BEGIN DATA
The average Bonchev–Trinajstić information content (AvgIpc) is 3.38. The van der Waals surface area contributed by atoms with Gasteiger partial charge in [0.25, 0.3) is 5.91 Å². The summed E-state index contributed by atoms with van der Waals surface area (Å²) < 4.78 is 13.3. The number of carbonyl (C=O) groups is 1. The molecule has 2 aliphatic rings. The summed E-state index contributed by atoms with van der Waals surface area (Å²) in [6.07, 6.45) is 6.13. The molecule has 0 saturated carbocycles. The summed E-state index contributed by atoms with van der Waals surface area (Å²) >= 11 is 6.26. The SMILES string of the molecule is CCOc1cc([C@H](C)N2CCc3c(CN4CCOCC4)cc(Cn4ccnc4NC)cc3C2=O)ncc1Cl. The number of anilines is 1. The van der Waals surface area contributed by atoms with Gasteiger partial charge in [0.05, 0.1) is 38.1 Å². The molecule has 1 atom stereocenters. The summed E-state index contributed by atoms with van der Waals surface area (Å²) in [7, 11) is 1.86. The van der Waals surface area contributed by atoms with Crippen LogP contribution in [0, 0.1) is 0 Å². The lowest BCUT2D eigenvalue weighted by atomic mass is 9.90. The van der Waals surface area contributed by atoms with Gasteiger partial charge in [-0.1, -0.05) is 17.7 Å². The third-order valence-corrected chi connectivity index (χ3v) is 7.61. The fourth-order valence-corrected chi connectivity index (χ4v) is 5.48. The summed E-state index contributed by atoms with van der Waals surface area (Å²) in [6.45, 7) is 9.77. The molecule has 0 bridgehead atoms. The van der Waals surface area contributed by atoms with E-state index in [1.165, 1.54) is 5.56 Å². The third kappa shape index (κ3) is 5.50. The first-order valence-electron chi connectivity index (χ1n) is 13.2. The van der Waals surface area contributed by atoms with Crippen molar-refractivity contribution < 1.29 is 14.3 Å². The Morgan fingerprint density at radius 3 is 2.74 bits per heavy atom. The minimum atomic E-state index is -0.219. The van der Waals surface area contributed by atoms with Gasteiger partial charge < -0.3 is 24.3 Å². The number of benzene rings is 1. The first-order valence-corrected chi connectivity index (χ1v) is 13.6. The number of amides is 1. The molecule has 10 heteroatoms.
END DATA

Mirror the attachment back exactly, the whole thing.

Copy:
The average Bonchev–Trinajstić information content (AvgIpc) is 3.38. The van der Waals surface area contributed by atoms with Gasteiger partial charge in [0.25, 0.3) is 5.91 Å². The summed E-state index contributed by atoms with van der Waals surface area (Å²) < 4.78 is 13.3. The number of carbonyl (C=O) groups is 1. The molecule has 2 aliphatic rings. The summed E-state index contributed by atoms with van der Waals surface area (Å²) in [6.07, 6.45) is 6.13. The molecule has 0 saturated carbocycles. The summed E-state index contributed by atoms with van der Waals surface area (Å²) >= 11 is 6.26. The SMILES string of the molecule is CCOc1cc([C@H](C)N2CCc3c(CN4CCOCC4)cc(Cn4ccnc4NC)cc3C2=O)ncc1Cl. The number of anilines is 1. The van der Waals surface area contributed by atoms with Gasteiger partial charge in [0.05, 0.1) is 38.1 Å². The molecule has 1 atom stereocenters. The summed E-state index contributed by atoms with van der Waals surface area (Å²) in [7, 11) is 1.86. The van der Waals surface area contributed by atoms with Crippen LogP contribution in [0, 0.1) is 0 Å². The lowest BCUT2D eigenvalue weighted by atomic mass is 9.90. The van der Waals surface area contributed by atoms with Gasteiger partial charge in [-0.1, -0.05) is 17.7 Å². The third-order valence-corrected chi connectivity index (χ3v) is 7.61. The fourth-order valence-corrected chi connectivity index (χ4v) is 5.48. The summed E-state index contributed by atoms with van der Waals surface area (Å²) in [6.45, 7) is 9.77. The molecule has 0 bridgehead atoms. The van der Waals surface area contributed by atoms with E-state index in [1.165, 1.54) is 5.56 Å². The third kappa shape index (κ3) is 5.50. The first-order valence-electron chi connectivity index (χ1n) is 13.2. The van der Waals surface area contributed by atoms with Crippen molar-refractivity contribution < 1.29 is 14.3 Å². The Morgan fingerprint density at radius 3 is 2.74 bits per heavy atom. The minimum atomic E-state index is -0.219. The van der Waals surface area contributed by atoms with Gasteiger partial charge < -0.3 is 24.3 Å². The number of benzene rings is 1. The first-order valence-corrected chi connectivity index (χ1v) is 13.6. The number of amides is 1. The molecule has 10 heteroatoms.